The format method allows you to format a string in a similar way. At the places, you want to put values, put 0,1,2,.. in curly braces. Call the format method on the string and mention the identifiers in the parameters.

print("I just printed {0} pages to the printer {1}".format(x, printer))

You can also use the method to print out identifiers that match certain values.

print("I  just printed {x} pages to the printer {printer}".format(x=7, printer='HP'))

c. f-strings

If you use an f-string, you just need to mention the identifiers in curly braces. Also, write ‘f’ right before the string, but outside the quotes used.

print(f"I just printed {x} pages to the printer {printer}")

So, this was all about the Python Syntax tutorial. Hope you like our explanation

Read: Python Comment, Indentation and Statement

14. Python Syntax – Conclusion

In this Python Syntax tutorial, we learned about the basic Python syntax. We learned about its line structure, multiline statements, comments and docstrings, indentation, and quotations. We also learned about blank lines, identifiers, variables, multiple statements in one line, and string formatters. In the next lesson, we will look at different variable types in Python.

If you have any query regarding the Python Syntax Tutorial, please drop a comment.

See also – 

Python Operators and Syntax

For reference

24 Responses

  1. Racks says:

    Very nice article for python beginners. I like your blog design and your presentation.

    • Data Flair says:

      Thank you, for such nice words for our “Python Syntax Tutorial”. Feel free to share this blog with Python beginners to understand and Learn Python Programming.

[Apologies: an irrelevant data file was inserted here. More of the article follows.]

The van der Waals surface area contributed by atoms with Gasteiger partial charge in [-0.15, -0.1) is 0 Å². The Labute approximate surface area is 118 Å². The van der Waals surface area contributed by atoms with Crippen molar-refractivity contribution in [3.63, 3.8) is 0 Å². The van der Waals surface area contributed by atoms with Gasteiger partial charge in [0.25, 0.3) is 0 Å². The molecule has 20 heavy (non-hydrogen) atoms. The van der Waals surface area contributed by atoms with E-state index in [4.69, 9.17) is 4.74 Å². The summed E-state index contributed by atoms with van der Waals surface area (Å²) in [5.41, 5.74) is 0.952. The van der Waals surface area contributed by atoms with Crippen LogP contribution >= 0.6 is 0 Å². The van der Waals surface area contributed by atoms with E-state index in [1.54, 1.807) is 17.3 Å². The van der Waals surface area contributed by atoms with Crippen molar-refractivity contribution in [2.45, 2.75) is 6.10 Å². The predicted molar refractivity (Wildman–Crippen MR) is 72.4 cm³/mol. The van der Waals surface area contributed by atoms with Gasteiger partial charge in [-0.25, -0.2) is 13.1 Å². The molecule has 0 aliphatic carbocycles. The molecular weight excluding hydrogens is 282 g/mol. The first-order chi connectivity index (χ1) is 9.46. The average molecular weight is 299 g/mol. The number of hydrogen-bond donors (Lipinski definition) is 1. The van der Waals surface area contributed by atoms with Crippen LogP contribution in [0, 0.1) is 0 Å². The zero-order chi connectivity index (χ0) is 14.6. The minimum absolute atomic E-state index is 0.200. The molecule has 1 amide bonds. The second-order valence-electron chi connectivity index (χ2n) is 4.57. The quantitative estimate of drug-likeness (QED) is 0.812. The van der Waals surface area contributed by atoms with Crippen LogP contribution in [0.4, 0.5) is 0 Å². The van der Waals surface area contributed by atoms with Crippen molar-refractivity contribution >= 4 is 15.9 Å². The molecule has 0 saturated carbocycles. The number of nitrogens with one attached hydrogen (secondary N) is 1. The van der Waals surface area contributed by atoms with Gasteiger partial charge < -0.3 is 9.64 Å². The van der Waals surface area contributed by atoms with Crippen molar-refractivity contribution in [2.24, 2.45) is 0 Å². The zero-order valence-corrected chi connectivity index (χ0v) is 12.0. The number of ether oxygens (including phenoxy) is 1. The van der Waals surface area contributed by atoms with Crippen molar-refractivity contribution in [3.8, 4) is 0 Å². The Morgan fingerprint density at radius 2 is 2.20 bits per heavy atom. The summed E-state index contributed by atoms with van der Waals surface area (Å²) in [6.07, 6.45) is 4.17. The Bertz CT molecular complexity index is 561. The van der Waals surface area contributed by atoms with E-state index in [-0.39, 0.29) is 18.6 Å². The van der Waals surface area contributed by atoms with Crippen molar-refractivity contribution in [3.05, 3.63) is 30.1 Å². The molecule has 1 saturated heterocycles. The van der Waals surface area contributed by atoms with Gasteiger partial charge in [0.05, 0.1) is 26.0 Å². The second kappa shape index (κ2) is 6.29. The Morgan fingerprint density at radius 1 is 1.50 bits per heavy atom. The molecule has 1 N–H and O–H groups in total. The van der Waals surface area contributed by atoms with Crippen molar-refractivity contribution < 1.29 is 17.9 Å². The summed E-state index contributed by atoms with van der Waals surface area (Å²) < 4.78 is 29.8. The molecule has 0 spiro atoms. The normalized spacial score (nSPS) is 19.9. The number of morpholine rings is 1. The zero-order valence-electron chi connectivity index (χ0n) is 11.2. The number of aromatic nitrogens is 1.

2. Venugopal says:

    I have never seen these type of Python tutorial anywhere. I hope this Python syntax tutorial will be helpful for python beginners. The Python Syntax Examples were of great use.
    Keep rocking…

  3. Vasantharaj says:

    Great effort and well organised

    • Data Flair says:

      Thanks for being a loyal reader of Python Syntax Tutorial, your comments keep us Motivated to bring you nothing but the best.
      Keep Learning….. Keep Visiting Data-Flair.

  4. Shubham Panchal says:

    In Indentation part, both the parts of code seems same to me
    What’s the difference there ?

  5. hieudoanitus says:

    Series of material in that site is good. I’ve already read many tutorial sites but this site is very clear and comprehensive. Thanks your team.

    • Data Flair says:

      Hii Hieudoanitus,
      Thank you for giving such a fab review on Python Syntax. Hope you have checked our Python Tutorial. If not then we recommend you to check that. Also, you can check more new Python articles and if there is any topic which you want to learn with us please let us know. We will be happy to help you.
      Try out latest Python blog

  6. Pooja tomar says:

    I want to know will you people provide any online python course in which you will provide us a certificate of the course

    • Data Flair says:

      Hi Pooja